Santa Rosa Retreat

This project is a retreat for a couple who lost their home to wildfires.  The key driver to the project was breaking up the program into different volumes on site, knit together by the landscape and an exterior canopy.

Using a modest material palette and a design aesthetic that took cues from Japanese Architecture and placemaking – we created a serene residence that sits gently within the landscape.

This creates an environment where the site itself is ‘home’ – not just the enclosure.


This project was a residence for a couple who were seeking to build a residence in the saddle of a ridge line that:

– opened up to the distant views

– created an indoor outdoor environment for entertaining

– provided areas of refuge from the more public areas of the home

We did this by clearly articulating a main living area under ‘butterfly’ roof, enclosed in steel and glass, while all support and private spaces were clad in simple monolithic stucco volumes.

Hilltop Mid-Century

This project was a weekend retreat for a young family.

The large hilltop site had an existing mid-century suburban home with little connection to the surrounding landscape.

Working with the Landscape Architects we developed a more integrated experience and doubled the square footage of the residence, adding a pool with a view, and new pool house and sauna.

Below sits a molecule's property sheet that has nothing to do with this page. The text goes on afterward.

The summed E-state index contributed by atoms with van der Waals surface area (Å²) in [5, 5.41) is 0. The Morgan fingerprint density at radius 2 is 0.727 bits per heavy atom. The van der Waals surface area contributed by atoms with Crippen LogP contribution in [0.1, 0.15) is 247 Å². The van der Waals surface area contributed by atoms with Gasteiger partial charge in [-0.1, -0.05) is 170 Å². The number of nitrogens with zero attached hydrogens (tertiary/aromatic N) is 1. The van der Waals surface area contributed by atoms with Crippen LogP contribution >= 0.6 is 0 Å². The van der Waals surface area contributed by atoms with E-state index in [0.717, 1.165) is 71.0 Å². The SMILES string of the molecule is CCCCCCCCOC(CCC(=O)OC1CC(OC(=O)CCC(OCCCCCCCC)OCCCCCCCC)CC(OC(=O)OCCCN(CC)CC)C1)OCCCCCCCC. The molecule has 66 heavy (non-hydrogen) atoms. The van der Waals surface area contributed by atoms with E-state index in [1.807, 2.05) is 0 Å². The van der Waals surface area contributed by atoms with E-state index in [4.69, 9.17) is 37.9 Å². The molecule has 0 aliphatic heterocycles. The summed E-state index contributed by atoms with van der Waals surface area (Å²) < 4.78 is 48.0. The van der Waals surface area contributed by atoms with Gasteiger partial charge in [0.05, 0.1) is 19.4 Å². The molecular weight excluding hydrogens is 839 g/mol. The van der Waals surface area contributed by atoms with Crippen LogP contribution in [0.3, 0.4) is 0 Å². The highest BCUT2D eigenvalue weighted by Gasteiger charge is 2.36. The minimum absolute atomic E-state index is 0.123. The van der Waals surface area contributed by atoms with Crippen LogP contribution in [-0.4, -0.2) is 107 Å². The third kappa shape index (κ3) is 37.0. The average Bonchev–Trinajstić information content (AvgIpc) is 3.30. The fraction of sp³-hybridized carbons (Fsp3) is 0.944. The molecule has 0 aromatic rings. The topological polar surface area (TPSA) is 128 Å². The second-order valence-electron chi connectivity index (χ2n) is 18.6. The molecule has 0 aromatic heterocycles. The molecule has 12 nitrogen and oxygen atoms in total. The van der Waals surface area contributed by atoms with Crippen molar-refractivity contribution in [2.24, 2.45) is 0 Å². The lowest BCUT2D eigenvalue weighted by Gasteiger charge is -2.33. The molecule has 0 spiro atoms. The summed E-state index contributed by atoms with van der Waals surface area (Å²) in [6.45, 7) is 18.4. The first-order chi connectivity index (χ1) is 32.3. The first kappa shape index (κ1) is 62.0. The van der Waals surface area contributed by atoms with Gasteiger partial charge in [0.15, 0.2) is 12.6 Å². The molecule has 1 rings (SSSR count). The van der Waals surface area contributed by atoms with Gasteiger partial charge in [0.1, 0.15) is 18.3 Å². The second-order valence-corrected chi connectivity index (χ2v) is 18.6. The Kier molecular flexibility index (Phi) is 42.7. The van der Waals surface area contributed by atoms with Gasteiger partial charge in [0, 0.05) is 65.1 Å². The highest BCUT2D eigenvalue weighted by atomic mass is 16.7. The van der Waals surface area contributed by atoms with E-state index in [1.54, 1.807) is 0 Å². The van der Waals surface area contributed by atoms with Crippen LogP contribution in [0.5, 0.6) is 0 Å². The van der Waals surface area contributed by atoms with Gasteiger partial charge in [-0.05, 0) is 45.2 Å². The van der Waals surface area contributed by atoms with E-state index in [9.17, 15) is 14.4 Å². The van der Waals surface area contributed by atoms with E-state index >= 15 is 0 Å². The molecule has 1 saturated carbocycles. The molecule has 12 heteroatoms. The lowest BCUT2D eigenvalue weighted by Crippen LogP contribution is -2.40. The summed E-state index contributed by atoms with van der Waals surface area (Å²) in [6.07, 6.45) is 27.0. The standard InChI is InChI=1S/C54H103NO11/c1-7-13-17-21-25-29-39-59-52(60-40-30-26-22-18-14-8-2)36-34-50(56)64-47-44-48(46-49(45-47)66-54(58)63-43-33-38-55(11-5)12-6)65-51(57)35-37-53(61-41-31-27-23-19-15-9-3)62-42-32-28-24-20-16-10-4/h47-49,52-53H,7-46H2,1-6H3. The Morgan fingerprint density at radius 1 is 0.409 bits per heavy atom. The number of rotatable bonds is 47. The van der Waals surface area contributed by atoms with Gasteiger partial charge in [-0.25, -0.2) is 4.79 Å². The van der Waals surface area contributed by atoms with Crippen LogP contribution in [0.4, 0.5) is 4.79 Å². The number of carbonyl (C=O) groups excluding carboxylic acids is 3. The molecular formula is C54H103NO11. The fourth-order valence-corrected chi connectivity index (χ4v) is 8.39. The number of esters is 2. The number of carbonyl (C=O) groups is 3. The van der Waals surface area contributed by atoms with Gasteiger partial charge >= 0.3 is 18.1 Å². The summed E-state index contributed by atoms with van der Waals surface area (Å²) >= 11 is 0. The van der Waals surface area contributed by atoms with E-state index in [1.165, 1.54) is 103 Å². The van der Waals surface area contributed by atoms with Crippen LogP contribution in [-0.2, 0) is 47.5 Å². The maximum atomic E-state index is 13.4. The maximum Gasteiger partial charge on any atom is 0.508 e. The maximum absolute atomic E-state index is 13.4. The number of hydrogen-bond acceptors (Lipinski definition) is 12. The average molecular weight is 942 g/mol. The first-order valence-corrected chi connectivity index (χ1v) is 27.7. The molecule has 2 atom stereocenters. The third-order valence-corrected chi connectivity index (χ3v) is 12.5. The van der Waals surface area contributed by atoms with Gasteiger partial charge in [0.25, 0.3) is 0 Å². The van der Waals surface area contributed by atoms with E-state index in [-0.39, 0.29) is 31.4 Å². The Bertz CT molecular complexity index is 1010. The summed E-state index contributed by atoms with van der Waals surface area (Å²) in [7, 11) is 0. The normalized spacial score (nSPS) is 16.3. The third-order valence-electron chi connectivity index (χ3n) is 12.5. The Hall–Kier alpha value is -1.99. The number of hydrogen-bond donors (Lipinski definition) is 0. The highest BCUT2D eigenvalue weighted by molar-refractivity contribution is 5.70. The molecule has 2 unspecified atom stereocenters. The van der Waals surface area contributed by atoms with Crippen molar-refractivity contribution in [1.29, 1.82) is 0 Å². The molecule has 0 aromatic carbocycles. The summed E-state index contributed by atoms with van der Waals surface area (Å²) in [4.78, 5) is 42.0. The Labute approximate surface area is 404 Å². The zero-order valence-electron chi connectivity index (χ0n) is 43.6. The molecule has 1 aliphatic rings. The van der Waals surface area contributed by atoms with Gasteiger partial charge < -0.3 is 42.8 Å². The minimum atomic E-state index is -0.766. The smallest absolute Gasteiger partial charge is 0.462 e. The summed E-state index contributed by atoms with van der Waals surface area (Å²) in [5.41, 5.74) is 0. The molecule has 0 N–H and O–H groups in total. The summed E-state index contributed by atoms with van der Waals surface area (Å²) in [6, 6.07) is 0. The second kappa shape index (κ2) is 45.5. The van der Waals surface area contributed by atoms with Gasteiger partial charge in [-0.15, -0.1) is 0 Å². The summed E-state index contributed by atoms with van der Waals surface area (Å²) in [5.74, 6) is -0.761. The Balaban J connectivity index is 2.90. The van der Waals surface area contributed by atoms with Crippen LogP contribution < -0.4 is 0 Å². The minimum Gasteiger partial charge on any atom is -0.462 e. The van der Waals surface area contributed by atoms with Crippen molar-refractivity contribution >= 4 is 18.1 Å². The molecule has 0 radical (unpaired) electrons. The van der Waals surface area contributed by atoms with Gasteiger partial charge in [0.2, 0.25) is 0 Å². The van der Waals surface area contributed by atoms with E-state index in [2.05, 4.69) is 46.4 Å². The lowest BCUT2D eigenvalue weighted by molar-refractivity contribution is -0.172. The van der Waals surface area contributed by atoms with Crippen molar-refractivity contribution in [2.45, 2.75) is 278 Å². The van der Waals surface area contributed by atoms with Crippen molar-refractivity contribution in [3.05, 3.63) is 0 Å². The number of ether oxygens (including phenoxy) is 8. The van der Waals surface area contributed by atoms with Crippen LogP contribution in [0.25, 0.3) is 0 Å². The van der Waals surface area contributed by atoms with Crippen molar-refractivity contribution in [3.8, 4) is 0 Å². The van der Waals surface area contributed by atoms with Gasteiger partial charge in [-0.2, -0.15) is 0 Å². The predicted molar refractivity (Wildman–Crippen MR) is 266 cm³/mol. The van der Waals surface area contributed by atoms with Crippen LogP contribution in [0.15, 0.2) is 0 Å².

Carefully keeping the ‘spirit’ of the original, but developing the additional program in such a way as to nestle it into the beautiful surrounding oaks.


Golden State Cider Tap Room

This project was a small tap room for a local cider company with a long connection to the area.  Golden State Cider company has roots in Sebastopol, and wanted to use their Tap Room as a way of expressing their respect for the apple and the rich agricultural heritage of the area.

Our response was to create a clean, ‘rustic’ environment that connected to the past, while maintaining a strong foothold in the present.  The client was looking for a space to both enjoy one of their many wonderful ciders, but also create an opportunity for education and connection to the great heritage of the locale.

Seismic Brewing Tap Room

For this project we were tasked with creating a Tap Room for a local brewery that expressed their commitment to craft, sustainability and place.   The Seismic Brewing Company ethos is rooted in a commitment to sustainability, and as such this project is seeking LEED Platinum Certification.

The manifestation of their commitment to craft was expressed in a design aesthetic that reflected a simple material palette, artfully and cleanly expressed.  Wood, steel, concrete and glass were the building blocks of this environment.  The client sought to create varied experiences within the Tap Room, so we created different environments within the project footprint.  Indoor and Outdoor spaces were blended to create multiple seating atmospheres.  We also included a unique sculptural bench; using wood to celebrate the craft of the Architecture of the space – reflecting the owner’s commitment to craft brewing.

Tasting Room – Dry Creek Valley

For this project we were tasked with creating a unique tasting experience within an existing functioning winery facility.  The client required the ability to close off the tasting room from the rest of the winery if needed, but still feel part of the flow of operations.

We created a small tasting area enclosed by sliding glass partitions to allow the client to regulate the interaction between the tasting room and winery facility.  We also created a unique tasting experience by repurposing barrel staves into a suspended ceiling.